A woman who says she was raped by two fellow students in separate assaults at Carleton College has sued the private school in Northfield, saying that it failed to suspend or expel either of her attackers, even after one was found responsible for the assault.

The lawsuit, which was filed Monday in federal court in Minneapolis, accuses Carleton of violating state and federal laws in its handling of the two complaints.

The woman, now 23, graduated from the college in 2015 and suffers from both physical and mental health problems as a result of the assaults, according to her attorney, Barbara Podlucky Berens.

“The best word would be traumatized,” Berens said of her client. “She lives in terror.”

Carleton officials declined to comment on the lawsuit but released a brief statement saying: “Sexual assault and other forms of sexual misconduct have no place at Carleton and are not tolerated.” It also said that when “we receive complaints, we take them seriously and have strong systems in place that provide a safe community where individuals are encouraged to report concerns and get the support they need.”

The Carleton case is the latest in a spate of lawsuits and protests against Minnesota colleges in which either accusers or the accused have challenged the handling of campus investigations of sexual assault. Last week, a male student sued the University of St. Thomas after he was suspended for an alleged sexual assault, saying he was the victim of a “rigged and unfair disciplinary process.”

At Carleton, the woman said she was raped during her first week on campus, as an 18-year-old freshman in September 2011, by another first-year student after an alcohol-laden campus party. Both students were intoxicated when the male offered to walk the woman to her dorm room, where he “sexually assaulted and violently raped” her, according to the lawsuit.

Two days later, the male student sent her a Facebook message saying he was “sorry for what happened the other night, I didn’t seek consent from you and am sorry about that,” the lawsuit said.

A day later, the victim told a college counselor that she had been raped, but no complaint was filed until April. The college launched an investigation, and a campus panel, called the Community Board on Sexual Misconduct, ruled that the male student “had violated Carleton’s sexual assault policy,” according to the lawsuit.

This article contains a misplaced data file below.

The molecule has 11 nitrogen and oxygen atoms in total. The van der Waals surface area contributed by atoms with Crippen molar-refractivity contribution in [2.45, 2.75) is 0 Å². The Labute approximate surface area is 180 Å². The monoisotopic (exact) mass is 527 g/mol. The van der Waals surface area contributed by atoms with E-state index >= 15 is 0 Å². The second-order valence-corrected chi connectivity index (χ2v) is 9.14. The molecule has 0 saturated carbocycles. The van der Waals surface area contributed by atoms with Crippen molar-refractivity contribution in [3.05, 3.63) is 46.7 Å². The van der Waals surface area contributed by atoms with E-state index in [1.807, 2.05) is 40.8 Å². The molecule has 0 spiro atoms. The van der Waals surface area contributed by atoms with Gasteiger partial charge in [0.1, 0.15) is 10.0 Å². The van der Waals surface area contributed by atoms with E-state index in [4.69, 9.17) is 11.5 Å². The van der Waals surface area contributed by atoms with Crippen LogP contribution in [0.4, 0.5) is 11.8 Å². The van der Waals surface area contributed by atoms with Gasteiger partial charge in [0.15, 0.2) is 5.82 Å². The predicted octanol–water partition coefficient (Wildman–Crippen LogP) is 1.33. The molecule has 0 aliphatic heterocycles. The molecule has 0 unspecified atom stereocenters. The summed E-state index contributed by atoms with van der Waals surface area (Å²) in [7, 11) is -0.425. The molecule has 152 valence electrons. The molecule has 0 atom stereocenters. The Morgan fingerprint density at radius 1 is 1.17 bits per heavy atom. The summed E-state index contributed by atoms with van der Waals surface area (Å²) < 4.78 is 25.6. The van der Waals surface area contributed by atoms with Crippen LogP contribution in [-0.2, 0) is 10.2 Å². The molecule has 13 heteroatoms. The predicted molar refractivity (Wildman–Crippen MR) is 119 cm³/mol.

The woman said she was told the student who assaulted her was given a “no contact” order to stay away from her, but that he was neither suspended nor expelled from school. When she tried to appeal the decision, the college refused.

Three years later, just months before graduation, the woman said she was raped by another student after he put “some type of drug” in her drink. She said a college adviser discouraged her from filing a formal complaint because the accused was a graduating senior and would “be gone from the college in two months,” the lawsuit says.

Berens, her attorney, says that no police reports were filed in either case. “Most rapes are not reported to the police because survivors are afraid that their stories will be doubted and they will be blamed,” she said. In this case, “she really looked to Carleton for meaningful assistance.”

Under federal law, colleges and universities are required to investigate reports of sexual assault, even if they are not reported to police.

The lawsuit states that “time and again, Carleton placed the burden on [her] to get over the rapes, act as if nothing had happened, and focus on her studies instead.”

It also accuses Carleton of condoning underage drinking at campus parties. “Our argument is that Carleton created an environment in which the likelihood of sexual assault would increase, because there’s a strong correlation between drinking and sexual assault,” said Berens.

The lawsuit would require Carleton to impose a minimum of two-year suspensions on students found responsible for rape. It also seeks undisclosed damages for the plaintiff’s medical expenses, emotional distress and a refund of “all tuition, fees and residence charges” paid to Carleton on her behalf.